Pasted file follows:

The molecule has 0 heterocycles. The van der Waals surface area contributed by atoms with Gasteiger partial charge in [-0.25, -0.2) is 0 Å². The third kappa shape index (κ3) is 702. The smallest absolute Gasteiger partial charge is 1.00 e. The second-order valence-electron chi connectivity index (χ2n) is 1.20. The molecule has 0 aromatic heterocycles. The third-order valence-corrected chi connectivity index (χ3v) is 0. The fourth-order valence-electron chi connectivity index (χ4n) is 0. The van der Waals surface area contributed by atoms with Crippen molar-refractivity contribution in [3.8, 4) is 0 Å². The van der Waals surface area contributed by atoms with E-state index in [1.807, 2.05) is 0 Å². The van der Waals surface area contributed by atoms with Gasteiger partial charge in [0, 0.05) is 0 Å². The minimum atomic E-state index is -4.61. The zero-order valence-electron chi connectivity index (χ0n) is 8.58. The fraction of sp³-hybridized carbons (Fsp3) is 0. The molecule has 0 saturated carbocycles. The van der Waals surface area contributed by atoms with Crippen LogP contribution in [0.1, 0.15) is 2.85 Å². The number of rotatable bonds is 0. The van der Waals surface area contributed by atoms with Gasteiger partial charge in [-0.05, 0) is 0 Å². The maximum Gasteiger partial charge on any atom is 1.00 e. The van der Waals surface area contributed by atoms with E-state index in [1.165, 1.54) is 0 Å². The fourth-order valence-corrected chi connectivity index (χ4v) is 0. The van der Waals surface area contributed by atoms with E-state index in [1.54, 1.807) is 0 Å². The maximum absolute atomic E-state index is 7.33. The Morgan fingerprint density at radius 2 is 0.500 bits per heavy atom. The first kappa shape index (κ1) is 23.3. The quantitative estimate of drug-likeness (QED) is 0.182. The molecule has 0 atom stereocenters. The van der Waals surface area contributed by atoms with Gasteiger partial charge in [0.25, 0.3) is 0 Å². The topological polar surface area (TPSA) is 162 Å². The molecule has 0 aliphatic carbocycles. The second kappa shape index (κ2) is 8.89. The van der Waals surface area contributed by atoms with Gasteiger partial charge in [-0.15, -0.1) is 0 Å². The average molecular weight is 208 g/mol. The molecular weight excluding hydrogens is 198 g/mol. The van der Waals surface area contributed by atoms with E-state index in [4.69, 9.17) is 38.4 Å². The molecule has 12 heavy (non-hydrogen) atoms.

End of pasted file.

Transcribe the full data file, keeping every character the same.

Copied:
The molecule has 0 heterocycles. The van der Waals surface area contributed by atoms with Gasteiger partial charge in [-0.25, -0.2) is 0 Å². The third kappa shape index (κ3) is 702. The smallest absolute Gasteiger partial charge is 1.00 e. The second-order valence-electron chi connectivity index (χ2n) is 1.20. The molecule has 0 aromatic heterocycles. The third-order valence-corrected chi connectivity index (χ3v) is 0. The fourth-order valence-electron chi connectivity index (χ4n) is 0. The van der Waals surface area contributed by atoms with Crippen molar-refractivity contribution in [3.8, 4) is 0 Å². The van der Waals surface area contributed by atoms with E-state index in [1.807, 2.05) is 0 Å². The van der Waals surface area contributed by atoms with Gasteiger partial charge in [0, 0.05) is 0 Å². The minimum atomic E-state index is -4.61. The zero-order valence-electron chi connectivity index (χ0n) is 8.58. The fraction of sp³-hybridized carbons (Fsp3) is 0. The molecule has 0 saturated carbocycles. The van der Waals surface area contributed by atoms with Crippen LogP contribution in [0.1, 0.15) is 2.85 Å². The number of rotatable bonds is 0. The van der Waals surface area contributed by atoms with Gasteiger partial charge in [-0.05, 0) is 0 Å². The maximum Gasteiger partial charge on any atom is 1.00 e. The van der Waals surface area contributed by atoms with E-state index in [1.165, 1.54) is 0 Å². The fourth-order valence-corrected chi connectivity index (χ4v) is 0. The van der Waals surface area contributed by atoms with E-state index in [1.54, 1.807) is 0 Å². The maximum absolute atomic E-state index is 7.33. The Morgan fingerprint density at radius 2 is 0.500 bits per heavy atom. The first kappa shape index (κ1) is 23.3. The quantitative estimate of drug-likeness (QED) is 0.182. The molecule has 0 atom stereocenters. The van der Waals surface area contributed by atoms with Gasteiger partial charge in [0.25, 0.3) is 0 Å². The topological polar surface area (TPSA) is 162 Å². The molecule has 0 aliphatic carbocycles. The second kappa shape index (κ2) is 8.89. The van der Waals surface area contributed by atoms with Gasteiger partial charge in [-0.15, -0.1) is 0 Å². The average molecular weight is 208 g/mol. The molecular weight excluding hydrogens is 198 g/mol. The van der Waals surface area contributed by atoms with E-state index in [4.69, 9.17) is 38.4 Å². The molecule has 12 heavy (non-hydrogen) atoms.